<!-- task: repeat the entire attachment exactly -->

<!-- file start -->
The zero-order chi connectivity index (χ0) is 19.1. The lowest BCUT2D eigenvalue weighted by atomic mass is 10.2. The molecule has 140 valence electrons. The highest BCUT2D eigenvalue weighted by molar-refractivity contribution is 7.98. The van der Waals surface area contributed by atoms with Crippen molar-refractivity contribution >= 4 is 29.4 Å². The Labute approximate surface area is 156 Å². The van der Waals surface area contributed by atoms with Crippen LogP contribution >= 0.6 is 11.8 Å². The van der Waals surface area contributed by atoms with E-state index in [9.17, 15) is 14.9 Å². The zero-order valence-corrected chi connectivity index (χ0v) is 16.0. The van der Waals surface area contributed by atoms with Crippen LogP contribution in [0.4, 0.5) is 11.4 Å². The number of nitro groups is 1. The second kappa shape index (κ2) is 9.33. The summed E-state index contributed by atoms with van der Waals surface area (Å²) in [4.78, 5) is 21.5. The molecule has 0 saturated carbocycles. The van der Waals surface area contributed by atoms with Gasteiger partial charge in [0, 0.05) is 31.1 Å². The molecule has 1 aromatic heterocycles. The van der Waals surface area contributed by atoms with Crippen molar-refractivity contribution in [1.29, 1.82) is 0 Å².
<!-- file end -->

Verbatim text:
The zero-order chi connectivity index (χ0) is 19.1. The lowest BCUT2D eigenvalue weighted by atomic mass is 10.2. The molecule has 140 valence electrons. The highest BCUT2D eigenvalue weighted by molar-refractivity contribution is 7.98. The van der Waals surface area contributed by atoms with Crippen molar-refractivity contribution >= 4 is 29.4 Å². The Labute approximate surface area is 156 Å². The van der Waals surface area contributed by atoms with Crippen LogP contribution >= 0.6 is 11.8 Å². The van der Waals surface area contributed by atoms with E-state index in [9.17, 15) is 14.9 Å². The zero-order valence-corrected chi connectivity index (χ0v) is 16.0. The van der Waals surface area contributed by atoms with Crippen LogP contribution in [0.4, 0.5) is 11.4 Å². The number of nitro groups is 1. The second kappa shape index (κ2) is 9.33. The summed E-state index contributed by atoms with van der Waals surface area (Å²) in [4.78, 5) is 21.5. The molecule has 0 saturated carbocycles. The van der Waals surface area contributed by atoms with Gasteiger partial charge in [0, 0.05) is 31.1 Å². The molecule has 1 aromatic heterocycles. The van der Waals surface area contributed by atoms with Crippen molar-refractivity contribution in [1.29, 1.82) is 0 Å².